It happened March 19, 2008.

The optical afterglow was 2.5 million times more luminous than the most luminous supernova ever recorded, making it the most intrinsically bright object ever observed by humans in the universe. It was so bright that immediately after the blast, Swift’s UltraViolet and Optical Telescope and X-Ray Telescope indicated they were effectively blinded, originally leading researchers to think something had gone wrong.

"For a few precious seconds, the luminosity was a million times that of the whole galaxy," explains Dieter Hartmann, a Professor at Clemson University.

And on top of that, the burst shattered the record for the farthest object that’s ever been visible to the naked eye. The previous record was a spiral galaxy called M33, which is thousands of times closer than the March 19 explosion.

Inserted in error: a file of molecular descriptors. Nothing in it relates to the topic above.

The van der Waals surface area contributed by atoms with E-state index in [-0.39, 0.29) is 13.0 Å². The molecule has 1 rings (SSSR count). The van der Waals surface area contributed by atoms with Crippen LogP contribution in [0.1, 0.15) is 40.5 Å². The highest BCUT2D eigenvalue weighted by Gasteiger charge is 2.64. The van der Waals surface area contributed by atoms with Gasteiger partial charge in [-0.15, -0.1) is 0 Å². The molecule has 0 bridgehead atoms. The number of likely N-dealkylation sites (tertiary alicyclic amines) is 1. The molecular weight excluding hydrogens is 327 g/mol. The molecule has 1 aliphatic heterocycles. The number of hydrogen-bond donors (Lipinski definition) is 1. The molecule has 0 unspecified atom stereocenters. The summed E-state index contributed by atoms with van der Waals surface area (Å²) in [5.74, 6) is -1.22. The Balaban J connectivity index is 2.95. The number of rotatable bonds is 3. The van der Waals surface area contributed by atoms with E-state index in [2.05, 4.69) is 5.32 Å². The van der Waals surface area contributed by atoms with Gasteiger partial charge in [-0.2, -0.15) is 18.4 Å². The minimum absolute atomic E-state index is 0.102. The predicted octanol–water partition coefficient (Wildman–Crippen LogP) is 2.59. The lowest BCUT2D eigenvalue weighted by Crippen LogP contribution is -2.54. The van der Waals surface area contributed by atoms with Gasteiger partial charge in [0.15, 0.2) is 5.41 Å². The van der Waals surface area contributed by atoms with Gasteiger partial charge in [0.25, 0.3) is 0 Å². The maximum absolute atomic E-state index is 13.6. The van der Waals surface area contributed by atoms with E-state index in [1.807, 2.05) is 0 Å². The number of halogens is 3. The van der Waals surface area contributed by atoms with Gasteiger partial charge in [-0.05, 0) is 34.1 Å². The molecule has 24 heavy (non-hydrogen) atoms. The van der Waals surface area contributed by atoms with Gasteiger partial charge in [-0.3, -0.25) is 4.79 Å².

The explosion, which took place halfway across the universe, was so far away that it took its light 7.5 billion years to reach the Earth. In fact, the explosion took place so long ago that neither the Earth nor the Sun had come into existence.

To top it off, it was a supernova-collapsing, planet-destroying, blackhole-creating gamma-ray burst. Here’s Bad Astronomy:

A GRB is born in the fury of an exploding massive star, when its core collapses into a black hole. A vast amount of energy is released, more than the Sun’s entire lifetime’s output. A hellish mix of forces focuses, squeezes this exploding energy and matter into beams, extremely narrow cones of emission, cosmic blowtorches which march across space. If you are too close, and in the path of a beam, well, saying "you’re toast" doesn’t quite cover it. But if the beam misses you, you don’t get the gigantic burst of light; the energy drops of very rapidly if the aim of the GRB is off. Even a miss by a fraction of a degree is enough to change its apparent brightness hugely.